Seven Samurai Is More Than Just A Classic — It Changed Cinema Forever

70 years later, Akira Kurosawa’s classic is unbeatable.

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If there’s one story arc that director Zack Snyder seems obsessed with — whether in his Rebel Moon series or his defunct Justice League universe — it’s the “band of roughneck heroes coming together for the greater good.” He’s not alone. Star Wars creator George Lucas was inspired by the concept, Steven Spielberg used it for the framework of Saving Private Ryan, Pixar absorbed it for A Bug’s Life, the list goes on. But you can trace the inspiration for all of these movies back to one primary source: Akira Kurosawa’s Seven Samurai, one of the most influential movies ever made.

Kurosawa might have a bigger imprint on film than any one else in the history of the art form. The Japanese filmmaker is a favorite of both casual audiences and hardcore cinephiles alike, having given the world Stray Dog, Rashomon, Ikiru, The Hidden Fortress, Yojimbo, High and Low and many more. Very few directors manage to concoct a single film that changes how movies are made on a grand scale — Kurosawa helmed at least a half-dozen.

Seven Samurai, impossibly, stands out among the rest. It’s arguable whether it’s his best film (that choice is usually decided by what era of Kurosawa you prefer, from his outlaw-filled ‘60s and ‘70s, to the more dream-like creations of his later years) but it’s proven to be his most approachable. On a basic level, the narrative of gathering a band of wannabe do-gooders, ne’er-do-wells, and common folk together to ward off some larger threat is a crowd pleaser. It’s a triumph of the underdog and the everyman, one that unites us in shared humanity.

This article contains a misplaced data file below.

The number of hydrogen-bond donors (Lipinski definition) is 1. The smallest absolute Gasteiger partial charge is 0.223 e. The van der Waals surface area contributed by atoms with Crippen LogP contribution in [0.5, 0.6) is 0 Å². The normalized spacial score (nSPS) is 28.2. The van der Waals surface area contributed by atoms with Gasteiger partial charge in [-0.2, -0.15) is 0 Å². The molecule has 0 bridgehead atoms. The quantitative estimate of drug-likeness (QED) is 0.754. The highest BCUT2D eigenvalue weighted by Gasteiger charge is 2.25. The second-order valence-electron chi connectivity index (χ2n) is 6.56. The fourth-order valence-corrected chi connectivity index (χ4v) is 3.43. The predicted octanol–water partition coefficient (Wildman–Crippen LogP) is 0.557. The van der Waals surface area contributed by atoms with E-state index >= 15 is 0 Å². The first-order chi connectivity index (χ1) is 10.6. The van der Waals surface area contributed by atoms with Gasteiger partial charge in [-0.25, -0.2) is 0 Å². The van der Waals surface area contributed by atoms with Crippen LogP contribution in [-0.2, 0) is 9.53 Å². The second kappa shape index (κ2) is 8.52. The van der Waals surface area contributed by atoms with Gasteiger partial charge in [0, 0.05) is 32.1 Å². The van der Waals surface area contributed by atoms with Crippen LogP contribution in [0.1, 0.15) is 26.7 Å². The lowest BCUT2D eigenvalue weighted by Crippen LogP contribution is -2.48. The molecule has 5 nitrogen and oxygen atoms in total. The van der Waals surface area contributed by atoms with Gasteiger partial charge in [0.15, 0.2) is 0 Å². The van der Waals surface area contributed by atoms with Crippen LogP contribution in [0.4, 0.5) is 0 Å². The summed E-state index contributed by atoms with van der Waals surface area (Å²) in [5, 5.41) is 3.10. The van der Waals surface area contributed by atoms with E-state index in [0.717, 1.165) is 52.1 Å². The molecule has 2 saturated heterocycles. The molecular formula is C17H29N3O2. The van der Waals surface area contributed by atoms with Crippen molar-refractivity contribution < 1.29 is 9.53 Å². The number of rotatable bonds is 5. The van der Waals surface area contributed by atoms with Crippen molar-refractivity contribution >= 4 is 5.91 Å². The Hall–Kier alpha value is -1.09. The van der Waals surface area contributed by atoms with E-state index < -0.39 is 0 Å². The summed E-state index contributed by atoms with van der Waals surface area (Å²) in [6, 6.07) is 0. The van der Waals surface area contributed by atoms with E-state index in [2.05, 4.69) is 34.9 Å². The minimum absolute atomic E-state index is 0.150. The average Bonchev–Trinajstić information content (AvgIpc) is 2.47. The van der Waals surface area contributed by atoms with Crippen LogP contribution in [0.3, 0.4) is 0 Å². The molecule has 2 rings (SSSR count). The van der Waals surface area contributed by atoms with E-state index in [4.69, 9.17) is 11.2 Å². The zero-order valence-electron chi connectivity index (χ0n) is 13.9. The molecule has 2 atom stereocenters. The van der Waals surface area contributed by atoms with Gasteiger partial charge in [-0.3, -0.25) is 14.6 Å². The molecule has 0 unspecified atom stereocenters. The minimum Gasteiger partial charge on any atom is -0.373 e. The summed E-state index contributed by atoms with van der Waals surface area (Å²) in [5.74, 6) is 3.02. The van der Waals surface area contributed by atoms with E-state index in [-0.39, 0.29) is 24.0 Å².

In Kurosawa’s hands though, it’s both a testament to mankind working as one and an epic cinematic masterpiece. Even if you’ve never seen it, pop culture osmosis has likely revealed its plot to you: Desperate to save themselves and their crops from an onslaught of unscrupulous bandits, farmers hire a cheap group of samurai to protect them. Kurosawa is simultaneously operatic and deeply detailed in his approach. Many of the samurai — from Kambei, the old, tired warrior, to Kyuzo, the quiet, talented swordsman — are archetypes, perfect for the grand story turns of defeat, betrayal, and hard-earned victory. The crops that the farmers wish to save, with their eager planting, plentiful harvest, and eventual decay symbolizes life itself in a very unsubtle fashion.

But Kurosawa is also attuned to the minute beauty of things, the pangs of desperation and drips of sweat on a man’s face, or the way a piece of wood shatters when hit with an arrow. His combat and battle sequences seem furious but somehow remain elegant and precise in their chaos. It is a story told in broad strokes, but Kurosawa is always attuned to the pressure of life and mortality, and how honor and duty can weigh a man’s exhausted shoulders down. The world of Seven Samurai is indeed a kind of fable, something destined to be adapted and retold forever. But it’s also lived-in and real, a place where blood flows from a wound and into the earth, and fire is hot to the touch.

The influence of Seven Samurai reverberates even today.


The film was the most expensive Japanese movie ever made at that point, and was thankfully rewarded by being the second highest grossing film of 1954 (even outdoing the other Japanese film from that year that made a titanic international splash, Ishiro Honda’s Godzilla). But more important than the box office is what it’s meant to filmmaking since, for those aforementioned examples of its influence are just a drop in the bucket. Everything from westerns like The Magnificent Seven, to sci-fi films from B movie titan Roger Corman, to anime like Samurai 7, and blockbuster video games like Ghost of Tsushima owe their existence to Seven Samurai.

Takashii Miike, director of gory masterpieces like Audition and 13 Assassins, wrote in The Guardian: “I don’t think any Japanese filmmaker can escape the influence of Kurosawa.” However, he would’ve been just as apt to include any filmmaker of any nationality. Kurosawa and Seven Samurai continue to loom as the lifeblood of the medium of film itself.

At the end of the film, Kambei tells one of his remaining fellow samurai: “The victory belongs to those peasants. Not to us.” Seven Samurai is the same way. Its span of influence, now decades after Kurosawa’s passing, reveals a film that belongs to cinema itself and everyone who partakes in it. Kurosawa’s work has gone beyond the reaches of being a single movie or even a single filmography and has instead become a building block for the industry, as steadfast and immovable as the samurai.

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